Empathy is a powerful tool to enrich your life.
What is the purpose of empathy in our lives? ‘Empathy’ is often a word you use with respect to other people and your expectations of them.
We make comments like “they don’t have empathy” or “they need empathy.” Sometimes it seems as though we don’t have a deep understanding of what being empathetic even means to yourself, let alone what it means to others.
But what if empathy is linked to your emotional intelligence and helps you become the most successful version of yourself?
What Is Empathy?
Empathy is defined as “the action of understanding, being aware of, being sensitive to, and vicariously experiencing the feelings, thoughts, and experience of another of either the past or present without having the feelings, thoughts, and experience fully communicated in an objectively explicit manner.”
Empathy isn’t about feeling sorry for another, but rather, it’s the ability to feel compassion for what their experience is. It’s finding a way to recognize “me” in “you.”
Empathy can come off sounding “soft” or unnecessary, especially in business. In reality, empathy is the basis of emotional intelligence (EQ). Your ability to understand yourself, your emotional landscape, and put yourself into another person’s shoes gives you an EQ advantage.
If you have ever wanted to improve a relationship, the willingness to step out of your own perspective and step into the experience of another person is fundamental. You’re required to take your self-centered goggles off and look at another perspective.
In most relationships, you start off happy with lots of positive expectations. Then, due to the daily hazards of interacting with other people, those positive feelings can erode. You develop habits of interactions, conversations, expectations, and arguments.
You build walls against the annoyances, the hurts, and disappointments and begin to see yourself as different than others; you can lose the ability to care. It’s your ability to care that allows you access to the other person’s emotional landscape. The loss can cause no end of issues.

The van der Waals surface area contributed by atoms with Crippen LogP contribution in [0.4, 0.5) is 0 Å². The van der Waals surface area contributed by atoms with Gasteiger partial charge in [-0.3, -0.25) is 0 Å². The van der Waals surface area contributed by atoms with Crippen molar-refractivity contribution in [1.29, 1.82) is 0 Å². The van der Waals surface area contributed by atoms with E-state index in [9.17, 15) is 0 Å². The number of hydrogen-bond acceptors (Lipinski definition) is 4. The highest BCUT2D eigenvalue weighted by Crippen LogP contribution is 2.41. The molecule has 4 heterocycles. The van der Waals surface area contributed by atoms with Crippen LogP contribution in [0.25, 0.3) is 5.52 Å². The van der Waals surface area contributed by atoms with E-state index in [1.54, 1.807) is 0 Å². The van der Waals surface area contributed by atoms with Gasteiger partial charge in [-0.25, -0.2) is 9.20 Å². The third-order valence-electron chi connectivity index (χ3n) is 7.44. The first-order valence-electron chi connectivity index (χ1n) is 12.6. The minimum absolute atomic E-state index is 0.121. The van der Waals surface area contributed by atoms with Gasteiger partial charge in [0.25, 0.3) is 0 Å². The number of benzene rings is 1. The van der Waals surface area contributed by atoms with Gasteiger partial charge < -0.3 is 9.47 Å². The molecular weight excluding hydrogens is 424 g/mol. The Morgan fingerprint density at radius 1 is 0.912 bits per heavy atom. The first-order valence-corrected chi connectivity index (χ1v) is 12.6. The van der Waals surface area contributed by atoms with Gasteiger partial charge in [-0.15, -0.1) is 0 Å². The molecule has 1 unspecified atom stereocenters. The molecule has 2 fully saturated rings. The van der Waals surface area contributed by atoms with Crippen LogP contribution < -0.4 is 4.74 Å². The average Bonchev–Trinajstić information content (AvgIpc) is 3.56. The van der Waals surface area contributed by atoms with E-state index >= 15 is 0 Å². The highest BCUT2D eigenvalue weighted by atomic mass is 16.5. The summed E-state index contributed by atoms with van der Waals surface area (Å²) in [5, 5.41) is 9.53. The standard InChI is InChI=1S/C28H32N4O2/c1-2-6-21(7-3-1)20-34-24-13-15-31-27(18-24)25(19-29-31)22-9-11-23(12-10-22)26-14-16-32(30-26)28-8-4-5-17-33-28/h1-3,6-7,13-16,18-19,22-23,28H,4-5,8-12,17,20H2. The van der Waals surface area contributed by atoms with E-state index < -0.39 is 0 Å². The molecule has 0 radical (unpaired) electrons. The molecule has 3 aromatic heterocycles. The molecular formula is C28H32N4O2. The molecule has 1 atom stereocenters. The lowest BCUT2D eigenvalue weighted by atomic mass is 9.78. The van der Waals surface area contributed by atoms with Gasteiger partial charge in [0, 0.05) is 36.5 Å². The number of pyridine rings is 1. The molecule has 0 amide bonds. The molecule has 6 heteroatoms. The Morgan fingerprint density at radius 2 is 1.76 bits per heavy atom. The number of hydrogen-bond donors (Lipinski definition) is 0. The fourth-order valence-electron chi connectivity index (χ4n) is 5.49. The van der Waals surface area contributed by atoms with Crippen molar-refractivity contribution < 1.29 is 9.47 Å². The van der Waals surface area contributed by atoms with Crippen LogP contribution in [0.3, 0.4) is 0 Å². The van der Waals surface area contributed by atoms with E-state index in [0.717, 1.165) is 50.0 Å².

You might see others’ motives more harshly or negatively than you would have if you had kept your openness toward them. And, while people are hardwired to care, there are social and cultural impacts that can negatively affect your ability to empathize.
This decline has ramifications on all your relationships. It impacts work atmospheres, and it affects the bottom line. Relational wreckage takes time and resources to fix. One positive take away is that what can be unlearned, can also be relearned.
What is required is conscious awareness, intention, and practice. Relationships are key to success, and empathy is the key to relationships.
So, what’s a person to do to be more empathetic?
Here are 5 ways you can increase empathy and improve the relationships in your life, both platonic and romantic:
1. Improve Your Awareness of Emotions
In a nutshell, it’s time to wake up. This means seeing yourself with clarity. We all feel things, and “awareness” means you understand your own emotions.
If you know you’re happy, annoyed, distracted, angry, or hurt, you can take steps to take care of yourself.
Shifting from an egocentric perspective about my feelings into one of “insights” that allow you to access the idea that other people are feeling something, too. Your understanding of your emotions helps you to read and understand other peoples’ feelings.
Think about it: businesses often handle customers in ways that no individual would enjoy being treated. It isn’t rocket science; it’s common sense. If I were treated the way I’m treating others… how would I react?
2. Develop Your Curiosity
Have you ever had a boss, co-worker, even a friend, who was terminally set on “output?” It can shut you down if all someone does is talk at you.